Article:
The missed putt bore an eerie resemblance to the most famous putt of Mickelson’s career. His putt to win the 2004 Masters threatened to lip out before dropping.  Missing the putt would have meant a playoff with Ernie Els, which he might have lost.  Save terms such as “heartbreaking” and “crushing” for moments that really are.

It is also possible that Mickelson would have done more for “59” than it would have done for him.  

Many records are the product of greatness over a sustained period.  Others, to include “59,” are the product of very brief runs of excellence.  Such a record’s prestige often depends on who holds it. 

Sorenstam is the only woman to shoot a 59.  She is also the best female golfer of her era. This combination suggests that a 59–at least for women–can only be accomplished by the very best. 

That may or may not be true.  Of the four of the women to shoot 60 on the LPGA Tour, two have never won on that tour.  So lesser players have certainly come very close to a 59. Nonetheless, "59" for women is more prestigious for Sorenstam having shot it.  

A majority of the players who have shot 59 on the PGA Tour have been journeymen.  None of the five were great players for a sustained period. 

Mickelson, in contrast, is probably one of the top 15 players ever.  He has won more PGA Tour events and major championships than all five of those players combined.  

What Mickelson would have done for “59” should not be overstated.  It is mystical no matter who shoots it.  But it would have been elevated into the realm of “something great players do.”

It is an interesting paradox.  Journeymen can do it.  Why not superstars?  That none have does not reflect particularly well on "59."  

It suggests that 59s are not reserved for the very best. That they are quirky, more the product of lucky breaks than skill.  

There is certainly considerable luck involved.  How could there not be?  You spend several hours negotiating vast stretches of terrain riddled with various quirks and inconsistencies.  

So much needs to go right just to break 65.  To even approach 59 requires more or less everything going right.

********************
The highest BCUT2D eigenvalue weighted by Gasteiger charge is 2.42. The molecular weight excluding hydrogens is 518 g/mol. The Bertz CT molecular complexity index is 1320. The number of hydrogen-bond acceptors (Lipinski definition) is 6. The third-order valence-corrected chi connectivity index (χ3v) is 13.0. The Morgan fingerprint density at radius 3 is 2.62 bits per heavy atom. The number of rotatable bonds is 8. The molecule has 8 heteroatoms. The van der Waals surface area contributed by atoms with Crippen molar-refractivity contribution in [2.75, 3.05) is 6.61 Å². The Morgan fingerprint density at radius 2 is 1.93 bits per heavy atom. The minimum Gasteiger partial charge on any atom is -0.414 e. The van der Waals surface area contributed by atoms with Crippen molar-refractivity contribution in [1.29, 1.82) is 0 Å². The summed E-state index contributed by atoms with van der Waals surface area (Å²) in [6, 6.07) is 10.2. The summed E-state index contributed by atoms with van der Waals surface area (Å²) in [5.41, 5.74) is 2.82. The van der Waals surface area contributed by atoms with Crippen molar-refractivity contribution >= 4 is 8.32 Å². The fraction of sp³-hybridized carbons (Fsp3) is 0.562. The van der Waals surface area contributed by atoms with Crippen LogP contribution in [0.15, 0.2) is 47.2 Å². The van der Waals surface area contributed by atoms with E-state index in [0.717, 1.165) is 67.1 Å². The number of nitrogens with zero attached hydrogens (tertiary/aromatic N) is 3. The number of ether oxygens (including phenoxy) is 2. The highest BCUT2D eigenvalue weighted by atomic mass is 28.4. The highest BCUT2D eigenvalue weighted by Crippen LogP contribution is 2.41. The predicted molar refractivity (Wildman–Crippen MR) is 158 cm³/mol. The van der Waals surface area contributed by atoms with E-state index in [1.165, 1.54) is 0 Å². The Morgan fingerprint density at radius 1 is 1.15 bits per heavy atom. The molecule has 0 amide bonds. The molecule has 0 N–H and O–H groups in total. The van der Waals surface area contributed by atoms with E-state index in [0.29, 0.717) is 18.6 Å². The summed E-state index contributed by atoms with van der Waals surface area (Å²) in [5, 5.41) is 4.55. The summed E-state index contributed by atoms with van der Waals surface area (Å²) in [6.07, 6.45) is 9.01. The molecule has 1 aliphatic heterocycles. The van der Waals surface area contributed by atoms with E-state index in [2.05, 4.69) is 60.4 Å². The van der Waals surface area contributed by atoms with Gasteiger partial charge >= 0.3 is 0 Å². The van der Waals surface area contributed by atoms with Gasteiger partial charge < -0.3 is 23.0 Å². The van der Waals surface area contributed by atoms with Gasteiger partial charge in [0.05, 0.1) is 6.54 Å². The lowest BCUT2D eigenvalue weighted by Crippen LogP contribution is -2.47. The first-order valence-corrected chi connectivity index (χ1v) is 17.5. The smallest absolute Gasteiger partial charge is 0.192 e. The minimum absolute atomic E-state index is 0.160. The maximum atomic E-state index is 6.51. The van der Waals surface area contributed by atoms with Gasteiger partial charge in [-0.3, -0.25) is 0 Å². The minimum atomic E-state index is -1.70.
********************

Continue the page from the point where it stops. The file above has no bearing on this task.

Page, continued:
There is also the matter of where 59s have been shot.  All have come in lower-tier events. And all, with the exception of Geiberger's 59, in tournaments where low scores were plentiful.  

Elite players have certainly won such events.  But the reason they are elite is not because they manhandle easy courses.  It is because of how they perform on the toughest courses and in the most significant tournaments.    

A Mickelson 59 would have demonstrated that a great player can do it.  And a great player doing it would have given "59" additional legitimacy.  It would have reinforced the notion that talent and skill are part of the equation.   

So what about “58?”  It will never possess the aura of “59.”  But with each round of 59 the possibility of shooting 58 looms a bit larger. 

If someone gets to 58 it will certainly change the paradigm of “59” going forward.  The significance of “59” might not rest on it being a record.  Yet to retain its aura it needs to remain the record.  Part of its allure is that you are shooting the lowest number ever.  

No player in PGA Tour history has had a putt to shoot 58.  But it will happen.  If the putt is lengthy many will advocate safely two-putting to secure a 59. 

And there will be those of us ready for the next chapter.  We will pray he takes an aggressive run at making the putt.

If the player makes the putt posterity will refer to him as “Mr. 58.”  Not a bad incentive. 

If he plays it safe and gets his 59?  Ho hum.  “Mr. 59” was taken long ago.  We can just give him a bumper sticker that reads, “Honk if You Shot a 59.”